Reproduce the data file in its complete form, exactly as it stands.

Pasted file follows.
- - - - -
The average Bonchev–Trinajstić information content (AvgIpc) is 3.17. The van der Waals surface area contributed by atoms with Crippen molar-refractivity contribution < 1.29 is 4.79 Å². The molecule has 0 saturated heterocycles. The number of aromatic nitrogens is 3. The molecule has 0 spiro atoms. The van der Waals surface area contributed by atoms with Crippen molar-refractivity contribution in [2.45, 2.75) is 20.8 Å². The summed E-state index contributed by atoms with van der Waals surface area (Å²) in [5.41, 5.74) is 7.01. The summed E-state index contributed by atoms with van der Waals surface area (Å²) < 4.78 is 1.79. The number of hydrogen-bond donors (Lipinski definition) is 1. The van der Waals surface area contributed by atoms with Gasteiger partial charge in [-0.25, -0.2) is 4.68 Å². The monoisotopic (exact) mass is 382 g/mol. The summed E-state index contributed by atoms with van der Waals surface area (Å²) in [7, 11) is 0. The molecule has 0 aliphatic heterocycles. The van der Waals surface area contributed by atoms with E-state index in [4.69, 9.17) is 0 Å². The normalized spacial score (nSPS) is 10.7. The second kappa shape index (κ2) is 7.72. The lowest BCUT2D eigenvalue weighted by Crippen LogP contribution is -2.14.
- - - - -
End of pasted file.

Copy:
The average Bonchev–Trinajstić information content (AvgIpc) is 3.17. The van der Waals surface area contributed by atoms with Crippen molar-refractivity contribution < 1.29 is 4.79 Å². The molecule has 0 saturated heterocycles. The number of aromatic nitrogens is 3. The molecule has 0 spiro atoms. The van der Waals surface area contributed by atoms with Crippen molar-refractivity contribution in [2.45, 2.75) is 20.8 Å². The summed E-state index contributed by atoms with van der Waals surface area (Å²) in [5.41, 5.74) is 7.01. The summed E-state index contributed by atoms with van der Waals surface area (Å²) < 4.78 is 1.79. The number of hydrogen-bond donors (Lipinski definition) is 1. The van der Waals surface area contributed by atoms with Gasteiger partial charge in [-0.25, -0.2) is 4.68 Å². The monoisotopic (exact) mass is 382 g/mol. The summed E-state index contributed by atoms with van der Waals surface area (Å²) in [7, 11) is 0. The molecule has 0 aliphatic heterocycles. The van der Waals surface area contributed by atoms with E-state index in [4.69, 9.17) is 0 Å². The normalized spacial score (nSPS) is 10.7. The second kappa shape index (κ2) is 7.72. The lowest BCUT2D eigenvalue weighted by Crippen LogP contribution is -2.14.